Festival of the Risen One ~
Traditionally the celebration of Easter falls on the Sunday following the first full moon on or after the vernal equinox. This was derived by Christianity from pagan tradition when the festival of Oestara, or Eostre's Day, heralded the onset of springtime. Ostara, or Esther, the Goddess of Spring, was honored by the old tribespeople of Europe. She has been depicted as holding an egg in her hand while watching a rabbit jump playfully around her feet, and from this association we now have the Easter Bunny.
The springtime holiday now known as Easter was christianized and occurs during this time, as does the Jewish celebration of Passover. Indeed for thousands of years before the modern era, the vernal equinox has signaled the beginning of the season of rebirth, the resurrection of nature and of many an ancient pagan god. In the northern hemisphere we celebrate the end of winter and the return of spring ... a death and resurrection, so to speak.
One of the oldest resurrection myths is of Isis and Osiris in Egypt. They were goddess and god who ruled an ancient land in peace, until Set, brother of Osiris, murdered him out of jealousy. Set cut up Osiris's body and scattered it throughout the world. In her grief Isis collected all the pieces and, with the help of Anubis, lord of the underworld, Osiris was brought back to life. Isis and Osiris then begat Horus, the Sun god.
In the Pagan Wheel of the Year, the vernal equinox is the time when the great Mother Goddess, each cycle having again become a virgin at Candlemas, welcomes the young sun god unto her and conceives a child of this divine union. The child will be born nine months later, at Yule, the Winter Solstice.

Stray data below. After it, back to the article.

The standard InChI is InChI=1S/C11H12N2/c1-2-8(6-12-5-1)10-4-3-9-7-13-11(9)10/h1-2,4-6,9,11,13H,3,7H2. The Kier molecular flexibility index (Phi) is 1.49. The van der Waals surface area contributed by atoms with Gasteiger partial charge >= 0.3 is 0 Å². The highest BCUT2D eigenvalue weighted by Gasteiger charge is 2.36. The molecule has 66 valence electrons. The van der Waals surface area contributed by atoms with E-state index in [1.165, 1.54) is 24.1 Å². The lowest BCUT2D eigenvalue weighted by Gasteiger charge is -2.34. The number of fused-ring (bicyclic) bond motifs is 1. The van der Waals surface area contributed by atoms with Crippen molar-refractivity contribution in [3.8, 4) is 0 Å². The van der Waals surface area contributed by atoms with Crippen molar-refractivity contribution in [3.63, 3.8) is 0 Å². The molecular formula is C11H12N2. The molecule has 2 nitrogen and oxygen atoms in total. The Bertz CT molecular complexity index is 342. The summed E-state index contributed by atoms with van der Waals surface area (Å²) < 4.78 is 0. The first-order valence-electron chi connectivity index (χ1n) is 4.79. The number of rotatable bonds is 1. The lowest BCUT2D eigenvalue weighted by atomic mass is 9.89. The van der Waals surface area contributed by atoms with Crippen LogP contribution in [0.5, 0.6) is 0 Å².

Another story, Greek in origin, is the story of Aphrodite, known as Venus in Roman mythology. She fell in love with the beautiful youth Adonis, and hid him in a box so that no one else could see him. She gave the box to Persephone (Ceres to the Romans), the queen of the underworld, to hide. Persephone opened the box and fell in love with Adonis, and refused to return him to Aphrodite.
Aphrodite was devastated, and as she was the goddess of love and fertility, while she was in this state of mourning, all the land became barren. Zeus declared that Adonis would spend a third of the year with each goddess and a third of the year alone. For four months beginning at the spring equinox he is with Aphrodite, and the rest of the year with Persephone in the Underworld.
For Persephone was abducted by Hades and taken to the Underworld, and since she ate of the Pomegranate there she was not allowed to return, and grew to love Hades. Her mother Demeter was consumed with rage and sorrow. She demonstrated her anger by punishing the earths inhabitants with bitter cold and blustering winds. Unless Persephone was returned of to her mothers side, the earth would perish.
Hercules came to the rescue. He entered the Underworld and negotiated a compromise between the usually cold and selfish Hades and the usually loving and caring Demeter. All agreed that Persephone would to spend part of the year with her husband, Hades, and part of the year with her mother, Demeter.
When Persephone is with Hades the earth is wracked by the sorrow of her mother. But each year when Persephone returns from the Underworld to walk the earth again, Demeter pours forth the blessings of spring to welcome her beloved daughter home.
The vernal equinox is the day (or period of days) in spring when the days and nights are once again of approximately equal length. Throughout history this has been held as a time of celebrating new life, the resurrection of nature from the dead, and has typically featured fertility rites and merrymaking. In ancient times there was the sacrificing of virgins and the worship of fertility gods and goddesses including Pan, Isis, Demeter, and Ceres. The goat god Pan, representing the force of life, is god of the forest and of shepherds, was said to grant new life on earth every spring.
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